We bought our house five years ago next month. We loved it instantly, even though it was covered in ancient avocado-green carpeting, even though the drywall in the kitchen was unfinished and darkened with age, even though there's not a straight floor or wall to be had. Our son was born in the living room. Our daughter touched his fingers for the first time just a few short hours later, upstairs in our bedroom.
We found out I was pregnant with Osiah when Isla was 15-months-old. We'd just graduated into I-can-conceive-of-doing-this-again when the double lines appeared. Soon after, while in the midst of all-day-sickness that felt like a three month hangover, we decided we needed to buy a house.
"I can not birth another baby in a rental. We need our own space."
And so we began the process of being rejected by banks and looking at houses online into the late-night hours of the evening.
We looked at everything we could find in our meager price range. We looked in the Hilltowns of Western MA, and immediately rejected anything in Greenfield.
"I will never live there," I said.
For Hilltowners like us, proud country-dwellers, the idea of moving to a town where people, you know, just hang around on the street was inconceivable.
But then, we looked at the last house on the list that we could afford. We hated it. To bury our sadness, we took ourselves out to an expensive dinner. As we chatted, Tim said, "You know, there was this house I drove by awhile ago. It was for sale by owner. We should drive by after dinner."
I sighed heavily as I followed his truck, my minivan zigging and zagging down a road I'd never before driven on. It was growing darker. We turned onto a side road. I saw a house. I prayed that this was the house for sale - it was - and begged the Universe to make it ours.
We looked at it the next day. Our offer was accepted by the end of the week.
Our family and friends are scattered all over the country, and for all of the five years we've lived here we've toyed with the idea of moving closer to some of our important people; there are so many lovely places in this country, so many significant relationships. We love our house, and quickly grew to love our town, and yet we crave physical closeness with our people.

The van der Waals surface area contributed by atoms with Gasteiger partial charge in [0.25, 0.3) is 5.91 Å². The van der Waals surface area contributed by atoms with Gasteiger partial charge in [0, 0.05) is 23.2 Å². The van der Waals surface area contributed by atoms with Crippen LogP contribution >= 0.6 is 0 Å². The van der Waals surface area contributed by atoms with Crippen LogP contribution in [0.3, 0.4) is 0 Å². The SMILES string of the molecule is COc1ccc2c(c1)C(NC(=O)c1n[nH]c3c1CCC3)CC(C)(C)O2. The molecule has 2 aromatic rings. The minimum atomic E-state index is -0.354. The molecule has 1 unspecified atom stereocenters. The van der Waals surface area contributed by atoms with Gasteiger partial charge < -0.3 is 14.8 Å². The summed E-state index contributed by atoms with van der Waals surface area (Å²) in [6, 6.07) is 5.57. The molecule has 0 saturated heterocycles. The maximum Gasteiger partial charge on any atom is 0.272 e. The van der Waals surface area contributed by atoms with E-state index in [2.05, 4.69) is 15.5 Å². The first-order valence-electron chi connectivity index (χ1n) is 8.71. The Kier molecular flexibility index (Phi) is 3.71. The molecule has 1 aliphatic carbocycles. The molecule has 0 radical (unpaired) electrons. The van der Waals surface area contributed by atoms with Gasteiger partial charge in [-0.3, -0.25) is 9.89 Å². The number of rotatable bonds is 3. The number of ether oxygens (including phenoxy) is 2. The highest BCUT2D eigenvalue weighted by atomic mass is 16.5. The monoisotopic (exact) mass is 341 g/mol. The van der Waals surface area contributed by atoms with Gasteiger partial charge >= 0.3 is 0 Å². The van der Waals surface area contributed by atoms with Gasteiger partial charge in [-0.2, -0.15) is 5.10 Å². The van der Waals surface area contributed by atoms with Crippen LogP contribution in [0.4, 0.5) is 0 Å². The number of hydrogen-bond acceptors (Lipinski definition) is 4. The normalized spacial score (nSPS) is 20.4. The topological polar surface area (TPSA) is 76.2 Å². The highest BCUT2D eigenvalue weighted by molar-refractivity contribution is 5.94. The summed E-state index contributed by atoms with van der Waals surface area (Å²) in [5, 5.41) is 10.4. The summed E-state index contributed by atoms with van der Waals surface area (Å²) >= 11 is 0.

But something changed recently. My husband built a bar in the town next to ours, a town that feels more like an extension of Greenfield than a separate place. He put an incredible amount of himself into the space - I can feel him there when I walk in - and something about it has made me feel so solidly grounded in this place that the thought of ever leaving for real feels almost impossible to consider.
We went to the Fox for donuts, coffee, cider, and a bread board this morning. My children ate smoked duck, fennel salami, and brie. They gently fought over the last bite of duck. They ran up and down the ramp outside. Tim and I sat inside and flirted (with each other.) I talked with a gal who's about to become a good friend about really real things. I drank too much espresso. I felt, with a grin, how that feels.
The whole scene was ours. We were living it and it was living us - we make it and it makes us.
Suddenly, we're really, really here. It's grounding, this feeling of belonging.
When we put our souls into the things we do, things change. They change in the best, truest way you can imagine. When we put it all in, it all comes back.
Here we are.
For real, for now, and maybe - just maybe - for good.